Graves said the Army Corps of Engineers and the EPA were told in 2005 to create this report, which didn’t address the concerns of town and state officials. According to Bonner, those organizations recommended continuing to deposit the waste in the Sound.

Bonner said, “We have better technology now and we know dredge spoils can be repurposed for capping landfills.”

While there are alternative dumping sites, such as abandoned mines and landfills, Romaine said the organizations opted for a cheaper way.

“The only reason why the Army Corps of Engineers is recommending it is because it’s the cheapest method,” Romaine said. “Shame on them.”

Romaine said the spoils have compromised marine life, including a decline in the fish and shellfish population. He added that the spoils are most heavily contributing to the lobster die-off in the water. Even though the dumping of the waste is from Connecticut, Romaine said, “water bodies like the Sound don’t respect state boundary lines.”

According to Graves, around $1.7 million was spent cleaning the Sound. LaValle said these efforts were a waste of money because the Army Corps of Engineers and the EPA continued to dump dredge waste in the water during the cleanup.

“The two measures really don’t make sense and we have spent 10 years and all that money,” LaValle said. “[It] shows lack of common sense. I think the only thing it did was keep some researchers occupied for 10 years.”

There are two local public hearings, one on Monday, Aug. 24, in Port Jefferson’s Village Center and the other on Tuesday, Aug. 25, at the Long Island Marriott in Uniondale. There will also be hearings in Connecticut.

Registration is required to attend the meetings, and comments can be forwarded no later than Oct. 5.

“We live on an island,” Romaine said. “Many of the waterways on our island are already impacted. We don’t need any more impaired waterways. We need to start improving the Long Island Sound.”

Tommy the chimp looks through his cage upstate. Photo from Nonhuman Rights Project

The two chimpanzees housed at Stony Brook University will not be granted the personhood necessary to allow them to challenge their captivity, a state Supreme Court judge ruled in an animal rights advocacy group’s lawsuit against the school.

Justice Barbara Jaffe ruled in her July 30 decision that Hercules and Leo, the two male chimps used for research at Stony Brook University’s Department of Anatomical Sciences, would not be granted a “writ of habeas corpus,” as petitioned for in the Nonhuman Rights Project’s suit against the university. The animal rights group had petitioned the judge with hopes of forcing the university to move the chimps to the Florida-based Save the Chimps animal sanctuary.

“The similarities between chimpanzees and humans inspire the empathy felt for a beloved pet,” Jaffe said in her decision. “Efforts to extend legal rights to chimpanzees are thus understandable; someday they may even succeed. For now, however, given the precedent to which I am bound it is hereby ordered that the petition for a writ of habeas corpus is denied.”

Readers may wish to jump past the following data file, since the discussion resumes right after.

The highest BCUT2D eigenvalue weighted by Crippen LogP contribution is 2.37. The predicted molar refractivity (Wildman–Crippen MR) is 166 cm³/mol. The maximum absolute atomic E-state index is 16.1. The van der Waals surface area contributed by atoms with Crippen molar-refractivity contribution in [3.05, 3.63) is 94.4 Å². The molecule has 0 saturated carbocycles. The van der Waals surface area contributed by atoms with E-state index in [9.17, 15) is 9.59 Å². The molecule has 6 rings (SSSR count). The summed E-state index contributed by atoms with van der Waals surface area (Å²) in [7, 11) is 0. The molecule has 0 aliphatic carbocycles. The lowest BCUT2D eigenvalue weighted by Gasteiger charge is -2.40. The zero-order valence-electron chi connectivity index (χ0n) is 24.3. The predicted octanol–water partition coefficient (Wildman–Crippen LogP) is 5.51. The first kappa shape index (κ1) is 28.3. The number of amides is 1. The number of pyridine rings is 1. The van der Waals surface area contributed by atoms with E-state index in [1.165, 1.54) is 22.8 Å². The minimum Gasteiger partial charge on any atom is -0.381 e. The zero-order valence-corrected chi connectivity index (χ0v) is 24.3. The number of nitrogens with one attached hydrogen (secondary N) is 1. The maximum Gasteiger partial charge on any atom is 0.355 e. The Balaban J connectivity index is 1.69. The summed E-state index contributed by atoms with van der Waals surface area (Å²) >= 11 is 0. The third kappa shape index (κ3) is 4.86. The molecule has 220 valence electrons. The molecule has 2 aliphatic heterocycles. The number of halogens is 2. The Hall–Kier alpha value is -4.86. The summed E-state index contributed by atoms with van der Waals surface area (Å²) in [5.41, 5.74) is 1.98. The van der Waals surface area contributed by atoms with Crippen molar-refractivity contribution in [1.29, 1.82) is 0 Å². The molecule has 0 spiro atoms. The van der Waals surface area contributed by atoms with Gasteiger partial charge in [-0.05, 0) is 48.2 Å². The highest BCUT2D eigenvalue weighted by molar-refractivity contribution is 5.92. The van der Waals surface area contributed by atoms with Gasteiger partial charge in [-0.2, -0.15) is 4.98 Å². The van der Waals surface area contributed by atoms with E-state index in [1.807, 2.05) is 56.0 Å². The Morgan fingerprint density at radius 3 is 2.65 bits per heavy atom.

Jaffe cited previous suits the Nonhuman Rights Project had headed up, including one referencing a chimpanzee named Tommy who was being held through Circle L Trailers in Gloversville, NY. In that case, the Fulton County Supreme Court dismissed the Nonhuman Rights Project’s appeal to have the chimp released.

Steven Wise, president of the Nonhuman Rights Project, said his group was still looking forward to appealing Jaffe’s decision to the state Supreme Court’s Appellate Division’s first judicial department.

“Unlike Justice Jaffe, [the first judicial department] is not bound by the decision of the Third Department in Tommy’s case,” Wise said in a statement.

Despite the judge’s ruling, Susan Larson, an anatomical sciences professor at SBU, previously said both Hercules and Leo will retire from the facility’s research center and be gone by September. Larson did not return requests for comment.

The Nonhuman Rights Project, however, said it would work to ensure the chimps are released to a sanctuary nevertheless.

“We applaud Stony Brook for finally doing the right thing,” Lauren Choplin of the Nonhuman Rights Project wrote on the group’s website. “We have made it clear that we remain willing to assist Stony Brook in sending Hercules and Leo to Save the Chimps in Ft. Pierce, Florida, where we have arranged for them to be transferred, or to have an appropriate member sanctuary of the North American Primate Sanctuary Alliance, as we did in Tommy’s case. We have made it equally clear that, if Stony Brook attempts to move Hercules and Leo to any other place, we will immediately seek a preliminary injunction to prevent this move pending the outcome of all appeals, as we succeeded in doing in Tommy’s case last year.”

New Iberia Research Center in Louisiana owns the chimps, and their next destination was not clear.

The court first ordered the school to show cause and writ of habeas corpus — a command to produce the captive person and justify their detention — but struck out the latter on April 21, one day after releasing the initial order, making it a more administrative move simply prompting the university to defend why it detains the animals.

In an earlier press release from 2013, the Nonhuman Rights Project said the chimpanzee plaintiffs are “self-aware” and “autonomous” and therefore should have the same rights as humans. Hercules and Leo are currently being used in a locomotion research experiment in SBU’s Department of Anatomical Sciences.